Working with Processes

gruvi.PIPE = ...
gruvi.DEVNULL = ...
class Process(encoding=None, timeout=None)

A child process.

This class allows you to start up a child process, communicate with it and control it. The API is modeled after the subprocess.Popen class.

The encoding argument specifies the encoding to use for communications with the child. If an encoding is specified, the standard input and output handles provide text-based IO, otherwise they provide bytes-based IO.


The child’s standard input, or None.


The child’s standard output, or None.


The child’s standard error, or None.


The child’s exit status, or None if it has not exited yet.

On Unix, if the child was terminated by a signal, return -SIGNUM.


The child’s process ID, or None if there is no child.

spawn(args, executable=None, stdin=None, stdout=None, stderr=None, shell=False, cwd=None, env=None, flags=0, extra_handles=None)

Spawn a new child process.

The executable to spawn and its arguments are determined by args, executable and shell.

When shell is set to False (the default), args is normally a sequence and it contains both the program to execute (at index 0), and its arguments.

When shell is set to True, then args is normally a string and it indicates the command to execute through the shell.

The executable argument can be used to override the executable to execute. If shell is False, it overrides args[0]. This is sometimes used on Unix to implement “fat” executables that behave differently based on argv[0]. If shell is True, it overrides the shell to use. The default shell is '/bin/sh' on Unix, and the value of $COMSPEC (or 'cmd.exe' if it is unset) on Windows.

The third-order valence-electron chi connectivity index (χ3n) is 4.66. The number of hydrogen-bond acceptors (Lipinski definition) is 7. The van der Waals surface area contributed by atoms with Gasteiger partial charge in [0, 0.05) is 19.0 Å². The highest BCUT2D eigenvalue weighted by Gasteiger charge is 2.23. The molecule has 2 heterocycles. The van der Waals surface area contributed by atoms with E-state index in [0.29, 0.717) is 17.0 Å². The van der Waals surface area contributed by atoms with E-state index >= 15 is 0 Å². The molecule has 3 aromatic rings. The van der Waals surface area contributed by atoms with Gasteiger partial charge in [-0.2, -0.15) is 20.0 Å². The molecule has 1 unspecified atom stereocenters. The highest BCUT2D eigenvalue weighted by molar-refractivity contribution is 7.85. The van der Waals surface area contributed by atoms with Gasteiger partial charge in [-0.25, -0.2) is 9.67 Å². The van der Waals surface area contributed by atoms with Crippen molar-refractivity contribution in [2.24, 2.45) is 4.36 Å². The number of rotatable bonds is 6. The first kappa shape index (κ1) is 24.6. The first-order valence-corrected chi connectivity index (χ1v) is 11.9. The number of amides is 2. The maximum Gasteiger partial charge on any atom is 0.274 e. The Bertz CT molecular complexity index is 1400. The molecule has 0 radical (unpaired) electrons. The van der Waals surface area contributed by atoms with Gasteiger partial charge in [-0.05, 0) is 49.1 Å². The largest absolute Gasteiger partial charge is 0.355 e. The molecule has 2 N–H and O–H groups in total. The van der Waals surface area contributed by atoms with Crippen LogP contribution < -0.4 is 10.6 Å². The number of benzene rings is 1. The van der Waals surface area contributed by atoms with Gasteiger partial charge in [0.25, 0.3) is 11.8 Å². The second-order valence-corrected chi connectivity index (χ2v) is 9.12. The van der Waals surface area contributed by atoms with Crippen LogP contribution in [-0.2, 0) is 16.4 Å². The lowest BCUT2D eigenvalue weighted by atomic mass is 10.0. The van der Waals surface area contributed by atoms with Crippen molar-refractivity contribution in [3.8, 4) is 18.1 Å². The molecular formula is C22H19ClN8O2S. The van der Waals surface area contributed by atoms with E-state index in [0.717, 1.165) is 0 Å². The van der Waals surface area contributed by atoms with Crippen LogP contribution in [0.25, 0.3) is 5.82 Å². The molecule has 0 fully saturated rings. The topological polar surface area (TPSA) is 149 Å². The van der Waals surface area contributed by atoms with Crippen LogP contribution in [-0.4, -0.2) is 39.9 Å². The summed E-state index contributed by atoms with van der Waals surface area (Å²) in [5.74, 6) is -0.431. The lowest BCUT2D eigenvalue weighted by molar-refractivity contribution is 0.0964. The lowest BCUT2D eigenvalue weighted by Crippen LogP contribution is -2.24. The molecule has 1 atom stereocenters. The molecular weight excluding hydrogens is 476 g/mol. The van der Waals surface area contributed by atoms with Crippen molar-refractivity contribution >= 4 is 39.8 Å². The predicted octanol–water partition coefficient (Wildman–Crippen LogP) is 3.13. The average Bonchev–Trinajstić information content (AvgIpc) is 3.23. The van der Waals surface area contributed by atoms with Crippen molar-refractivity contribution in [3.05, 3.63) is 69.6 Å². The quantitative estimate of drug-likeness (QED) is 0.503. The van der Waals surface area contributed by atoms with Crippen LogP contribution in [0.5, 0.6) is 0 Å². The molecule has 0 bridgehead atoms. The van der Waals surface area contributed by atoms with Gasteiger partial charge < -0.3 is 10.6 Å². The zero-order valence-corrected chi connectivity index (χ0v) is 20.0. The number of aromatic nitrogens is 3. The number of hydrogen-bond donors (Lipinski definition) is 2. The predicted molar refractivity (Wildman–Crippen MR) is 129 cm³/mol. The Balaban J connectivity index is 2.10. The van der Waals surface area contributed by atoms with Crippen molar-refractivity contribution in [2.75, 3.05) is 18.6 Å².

The stdin, stdout and stderr arguments specify how to handle standard input, output, and error, respectively. If set to None, then the child will inherit our respective stdio handle. If set to the special constant PIPE then a pipe is created. The pipe will be connected to a gruvi.StreamProtocol which you can use to read or write from it. The stream protocol instance is available under either stdin, stdout or stderr. All 3 stdio arguments can also be a file descriptor, a file-like object, or a pyuv Stream instance.

The extra_handles specifies any extra handles to pass to the client. It must be a sequence where each element is either a file descriptor, a file-like objects, or a pyuv.Stream instance. The position in the sequence determines the file descriptor in the client. The first position corresponds to FD 3, the second to 4, etc. This places these file descriptors directly after the stdio handles.

The cwd argument specifies the directory to change to before executing the child. If not provided, the current directory is used.

The env argument specifies the environment to use when executing the child. If provided, it must be a dictionary. By default, the current environment is used.

The flags argument can be used to specify optional libuv uv_process_flags. The only relevant flags are pyuv.UV_PROCESS_DETACHED and pyuv.UV_PROCESS_WINDOWS_HIDE. Both are Windows specific and are silently ignored on Unix.

child_exited(exit_status, term_signal)

Callback that is called when the child has exited.

switchpoint close()

Close the process and frees its associated resources.

This method waits for the resources to be freed by the event loop.


Send the signal signum to the child.

On Windows, SIGTERM, SIGKILL and SIGINT are emulated using TerminateProcess(). This will cause the child to exit unconditionally with status 1. No other signals can be sent on Windows.


Terminate the child process.

It is not an error to call this method when the child has already exited.

switchpoint wait(timeout=-1)

Wait for the child to exit.

Wait for at most timeout seconds, or indefinitely if timeout is None. Return the value of the returncode attribute.

switchpoint communicate(input=None, timeout=-1)

Communicate with the child and return its output.

If input is provided, it is sent to the client. Concurrent with sending the input, the child’s standard output and standard error are read, until the child exits.

The return value is a tuple (stdout_data, stderr_data) containing the data read from standard output and standard error.